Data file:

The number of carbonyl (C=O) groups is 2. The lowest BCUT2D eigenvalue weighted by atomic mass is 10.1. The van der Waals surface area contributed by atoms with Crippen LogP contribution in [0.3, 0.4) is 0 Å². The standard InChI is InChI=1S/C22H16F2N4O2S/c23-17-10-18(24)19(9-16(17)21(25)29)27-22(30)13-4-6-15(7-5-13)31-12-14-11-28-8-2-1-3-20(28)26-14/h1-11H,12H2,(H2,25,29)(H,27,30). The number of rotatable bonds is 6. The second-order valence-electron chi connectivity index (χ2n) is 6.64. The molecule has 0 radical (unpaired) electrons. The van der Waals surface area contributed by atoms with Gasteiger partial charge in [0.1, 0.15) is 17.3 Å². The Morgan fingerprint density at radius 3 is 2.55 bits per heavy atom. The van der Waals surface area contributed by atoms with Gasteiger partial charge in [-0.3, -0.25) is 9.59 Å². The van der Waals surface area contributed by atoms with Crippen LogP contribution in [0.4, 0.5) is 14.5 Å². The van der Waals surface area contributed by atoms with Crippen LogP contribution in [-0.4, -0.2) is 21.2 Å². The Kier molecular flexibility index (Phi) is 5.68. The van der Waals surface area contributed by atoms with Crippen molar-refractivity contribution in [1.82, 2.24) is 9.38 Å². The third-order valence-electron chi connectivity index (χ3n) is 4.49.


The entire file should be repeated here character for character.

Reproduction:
The number of carbonyl (C=O) groups is 2. The lowest BCUT2D eigenvalue weighted by atomic mass is 10.1. The van der Waals surface area contributed by atoms with Crippen LogP contribution in [0.3, 0.4) is 0 Å². The standard InChI is InChI=1S/C22H16F2N4O2S/c23-17-10-18(24)19(9-16(17)21(25)29)27-22(30)13-4-6-15(7-5-13)31-12-14-11-28-8-2-1-3-20(28)26-14/h1-11H,12H2,(H2,25,29)(H,27,30). The number of rotatable bonds is 6. The second-order valence-electron chi connectivity index (χ2n) is 6.64. The molecule has 0 radical (unpaired) electrons. The van der Waals surface area contributed by atoms with Gasteiger partial charge in [0.1, 0.15) is 17.3 Å². The Morgan fingerprint density at radius 3 is 2.55 bits per heavy atom. The van der Waals surface area contributed by atoms with Gasteiger partial charge in [-0.3, -0.25) is 9.59 Å². The van der Waals surface area contributed by atoms with Crippen LogP contribution in [0.4, 0.5) is 14.5 Å². The van der Waals surface area contributed by atoms with Crippen LogP contribution in [-0.4, -0.2) is 21.2 Å². The Kier molecular flexibility index (Phi) is 5.68. The van der Waals surface area contributed by atoms with Crippen molar-refractivity contribution in [1.82, 2.24) is 9.38 Å². The third-order valence-electron chi connectivity index (χ3n) is 4.49.